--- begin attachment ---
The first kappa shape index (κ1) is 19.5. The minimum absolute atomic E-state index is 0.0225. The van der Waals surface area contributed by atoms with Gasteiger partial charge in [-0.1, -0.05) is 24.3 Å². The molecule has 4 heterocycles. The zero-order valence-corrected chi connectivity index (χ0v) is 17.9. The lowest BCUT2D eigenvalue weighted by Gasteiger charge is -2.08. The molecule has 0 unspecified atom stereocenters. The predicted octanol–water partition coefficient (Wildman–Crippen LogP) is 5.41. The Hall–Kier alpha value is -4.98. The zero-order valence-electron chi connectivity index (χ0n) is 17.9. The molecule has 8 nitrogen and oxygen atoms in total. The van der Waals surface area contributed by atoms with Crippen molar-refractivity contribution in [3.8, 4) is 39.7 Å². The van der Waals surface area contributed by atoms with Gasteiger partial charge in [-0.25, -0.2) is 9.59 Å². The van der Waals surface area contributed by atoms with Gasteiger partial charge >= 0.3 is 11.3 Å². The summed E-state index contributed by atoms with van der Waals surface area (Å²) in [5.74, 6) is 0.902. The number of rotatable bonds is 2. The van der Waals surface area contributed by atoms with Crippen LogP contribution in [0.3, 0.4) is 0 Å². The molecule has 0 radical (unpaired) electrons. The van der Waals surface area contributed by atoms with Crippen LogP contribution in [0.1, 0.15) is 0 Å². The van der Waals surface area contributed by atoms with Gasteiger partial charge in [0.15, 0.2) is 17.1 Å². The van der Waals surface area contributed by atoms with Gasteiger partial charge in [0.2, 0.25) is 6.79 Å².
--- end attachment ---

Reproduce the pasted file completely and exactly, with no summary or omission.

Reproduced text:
The first kappa shape index (κ1) is 19.5. The minimum absolute atomic E-state index is 0.0225. The van der Waals surface area contributed by atoms with Gasteiger partial charge in [-0.1, -0.05) is 24.3 Å². The molecule has 4 heterocycles. The zero-order valence-corrected chi connectivity index (χ0v) is 17.9. The lowest BCUT2D eigenvalue weighted by Gasteiger charge is -2.08. The molecule has 0 unspecified atom stereocenters. The predicted octanol–water partition coefficient (Wildman–Crippen LogP) is 5.41. The Hall–Kier alpha value is -4.98. The zero-order valence-electron chi connectivity index (χ0n) is 17.9. The molecule has 8 nitrogen and oxygen atoms in total. The van der Waals surface area contributed by atoms with Crippen molar-refractivity contribution in [3.8, 4) is 39.7 Å². The van der Waals surface area contributed by atoms with Gasteiger partial charge in [-0.25, -0.2) is 9.59 Å². The van der Waals surface area contributed by atoms with Gasteiger partial charge >= 0.3 is 11.3 Å². The summed E-state index contributed by atoms with van der Waals surface area (Å²) in [5.74, 6) is 0.902. The number of rotatable bonds is 2. The van der Waals surface area contributed by atoms with Crippen LogP contribution in [0.3, 0.4) is 0 Å². The molecule has 0 radical (unpaired) electrons. The van der Waals surface area contributed by atoms with Crippen LogP contribution in [0.1, 0.15) is 0 Å². The van der Waals surface area contributed by atoms with Gasteiger partial charge in [0.15, 0.2) is 17.1 Å². The van der Waals surface area contributed by atoms with Gasteiger partial charge in [0.2, 0.25) is 6.79 Å².